Estonia comments Decision COM

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					[Comments solicited during the 2nd Intangible Heritage Committee : ESTONIA]
UNESCO EESTI RAHVUSLIK KOMISJON
E S T O N I A N N AT I O N A L C O M M I S S I O N F O R U N E S C O C O M M I S S I O N N AT I O N A L E E S T O N I E N N E P O U R L’ U N E S C O

Mr. Rieks Smeets UNESCO Intangible Heritage Section 1, Rue Miollis 75015 Paris, FRANCE

4 December 2007

Subject: Second ordinary session of the Intergovernmental Committee for the Safeguarding of the Intangible Cultural Heritage: decisions adopted and follow-up

Dear Mr. Smeets, Referring to letters CLT/CIH/ITH/OL-381 and CLT/CIH/ITH/07/373, I have the pleasure to forward Estonian comments on the Committee's decision 2.COM.4 extending an invitation to the State Parties to the Convention to submit names of local, national, regional and international NGOs, active in the fields covered by the Convention, that could participate as observers in the next session of the Committee and to the Committee's decision 2.COM.8 inviting States Parties to comment on the possible modalities for the participation of communities or their representatives, practitioners, experts, centers of expertise and research institutes in the implementation of the Convention. The comments have been prepared at a joint meeting that brought together representatives of state institutions in charge of developing national policies in the field of the ICH, researchers, representatives of communities and was chaired by Prof Dr Kristin Kuutma, Estonian representative in the ICH Committee. 1. Comments to Committee's decision 2.COM 4 Estonia does not propose any NGOs to participate in the next Committee meeting. We will keep contact and discuss things with relevant local, national and regional NGOs in our country before the next Committee meeting and take their considerations on board when formulating the position of Estonia, a member of the current ICH Committee.

PIKK TN 2 • 10123 TALLINN • ESTONIA PHONE: +372 6 441 431 • FAX: +372 6 313 757 E-MAIL:UNESCO@UNESCO.EE

[Comments solicited during the 2nd Intangible Heritage Committee : ESTONIA]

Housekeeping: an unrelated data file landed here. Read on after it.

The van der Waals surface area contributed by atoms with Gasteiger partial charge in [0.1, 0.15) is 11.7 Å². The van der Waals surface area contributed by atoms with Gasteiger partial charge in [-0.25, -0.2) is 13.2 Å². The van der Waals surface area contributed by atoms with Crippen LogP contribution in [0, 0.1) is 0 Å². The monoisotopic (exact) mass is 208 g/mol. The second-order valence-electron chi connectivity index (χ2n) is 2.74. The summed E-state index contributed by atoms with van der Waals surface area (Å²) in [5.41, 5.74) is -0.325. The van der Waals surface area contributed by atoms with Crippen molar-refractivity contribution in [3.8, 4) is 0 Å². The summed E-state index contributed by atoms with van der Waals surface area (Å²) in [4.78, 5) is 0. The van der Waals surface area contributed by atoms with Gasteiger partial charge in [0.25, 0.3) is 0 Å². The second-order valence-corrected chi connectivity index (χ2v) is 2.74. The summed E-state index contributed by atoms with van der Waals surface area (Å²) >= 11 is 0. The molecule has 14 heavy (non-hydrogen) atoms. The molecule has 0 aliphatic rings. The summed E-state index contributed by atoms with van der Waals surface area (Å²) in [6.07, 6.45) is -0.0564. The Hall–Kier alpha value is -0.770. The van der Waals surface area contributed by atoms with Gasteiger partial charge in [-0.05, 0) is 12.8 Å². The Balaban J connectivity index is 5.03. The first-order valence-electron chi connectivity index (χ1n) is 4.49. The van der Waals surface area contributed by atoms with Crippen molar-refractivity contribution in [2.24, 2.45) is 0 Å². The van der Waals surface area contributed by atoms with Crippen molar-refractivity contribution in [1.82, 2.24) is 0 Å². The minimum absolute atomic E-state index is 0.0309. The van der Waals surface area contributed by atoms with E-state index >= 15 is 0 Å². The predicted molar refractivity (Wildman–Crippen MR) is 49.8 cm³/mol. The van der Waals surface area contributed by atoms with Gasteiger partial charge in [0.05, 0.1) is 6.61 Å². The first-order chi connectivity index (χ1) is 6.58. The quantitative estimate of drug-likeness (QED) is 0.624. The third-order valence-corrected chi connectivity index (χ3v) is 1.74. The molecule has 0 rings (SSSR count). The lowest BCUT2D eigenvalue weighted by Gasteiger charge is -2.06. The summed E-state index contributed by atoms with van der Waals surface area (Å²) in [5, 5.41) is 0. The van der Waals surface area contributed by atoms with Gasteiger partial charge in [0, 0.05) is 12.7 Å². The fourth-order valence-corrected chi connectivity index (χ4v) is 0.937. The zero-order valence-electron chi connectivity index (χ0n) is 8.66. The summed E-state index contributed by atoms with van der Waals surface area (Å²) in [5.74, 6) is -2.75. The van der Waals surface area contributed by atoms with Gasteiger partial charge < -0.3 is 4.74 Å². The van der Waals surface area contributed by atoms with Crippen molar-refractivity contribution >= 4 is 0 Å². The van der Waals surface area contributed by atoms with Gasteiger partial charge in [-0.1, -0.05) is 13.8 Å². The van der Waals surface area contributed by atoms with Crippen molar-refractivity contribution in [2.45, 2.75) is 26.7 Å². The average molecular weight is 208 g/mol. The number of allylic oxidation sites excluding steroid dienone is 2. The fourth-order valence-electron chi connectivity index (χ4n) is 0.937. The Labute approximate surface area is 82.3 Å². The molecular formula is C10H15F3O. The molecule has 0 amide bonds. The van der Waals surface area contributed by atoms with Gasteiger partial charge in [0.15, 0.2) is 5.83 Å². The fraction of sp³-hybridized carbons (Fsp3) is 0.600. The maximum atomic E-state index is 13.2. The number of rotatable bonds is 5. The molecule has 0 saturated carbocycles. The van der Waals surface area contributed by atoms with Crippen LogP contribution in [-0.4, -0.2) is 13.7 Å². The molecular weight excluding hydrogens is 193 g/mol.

2. Comments to Committee's decision 2.COM 8 The Convention underscores the crucial role of the communities, groups and in some cases, individuals, who are the bearers and transmitters of the ICH to be safeguarded, ranking them above all other stakeholders in the process when claiming that this Convention is about their living and practiced heritage. Although communities as such are not defined in the Convention, the expert meeting in Tokyo (March 2006) suggested the following definition: communities are networks of people whose sense of identity or connectedness emerges from a shared historical relationship that is rooted in the practice and transmission of, or engagement with, their ICH. Estonia strongly believes that the active involvement of communities on every stage of the implementation of this Convention both at national and international level is a prerequisite to ensure its relevance and success. The key to the involvement of the communities and groups in defining and identifying the elements of their ICH, as well as in the preparation of the safeguarding measures concerning their own ICH, is to be found in the pocket of the State Party. The keywords illuminating the pending process should be reflexivity and inclusiveness. The role of a state is to take its obligation under the Convention seriously and first and foremost to function as a responsible partner in supporting communities and groups in order to enable them fully to exert their right to the creation and preservation of their culture. A State Party should work out an appropriate system and institutional arrangements for a broad based information dissemination, for involving representatives of communities in all bodies that would be in charge of drawing up inventories of ICH, in developing safeguarding policies, or in developing initiatives to raise awareness about the importance of ICH and to encourage public participation in inventorying and safeguarding ICH. Estonia believes that it would be impossible to find one global recipe that benefits one and all. Rather, each State Party needs to decide upon the design of such a system, more precise functions of and relations among involved stakeholders independently. However, in designing this process, the State should involve community members/representatives whom those decisions concern, as well as relevant research expertise. The creation of dialogue at every stage of development is of utmost importance. Scholarly expertise – reaching from all domains of ICH mentioned to the sensitive communication with, or the sustainable management of, human resources – requires a significant place in the implementation of this Convention. Yet also this position should not overrule but inherently depend on mutual communicative interaction with the communities, the vital kernel of ICH. Researchers and centers of expertise provide assistance in identifying problems, arranging training, or compiling data, while their work needs to be guided by reflexivity and inclusiveness.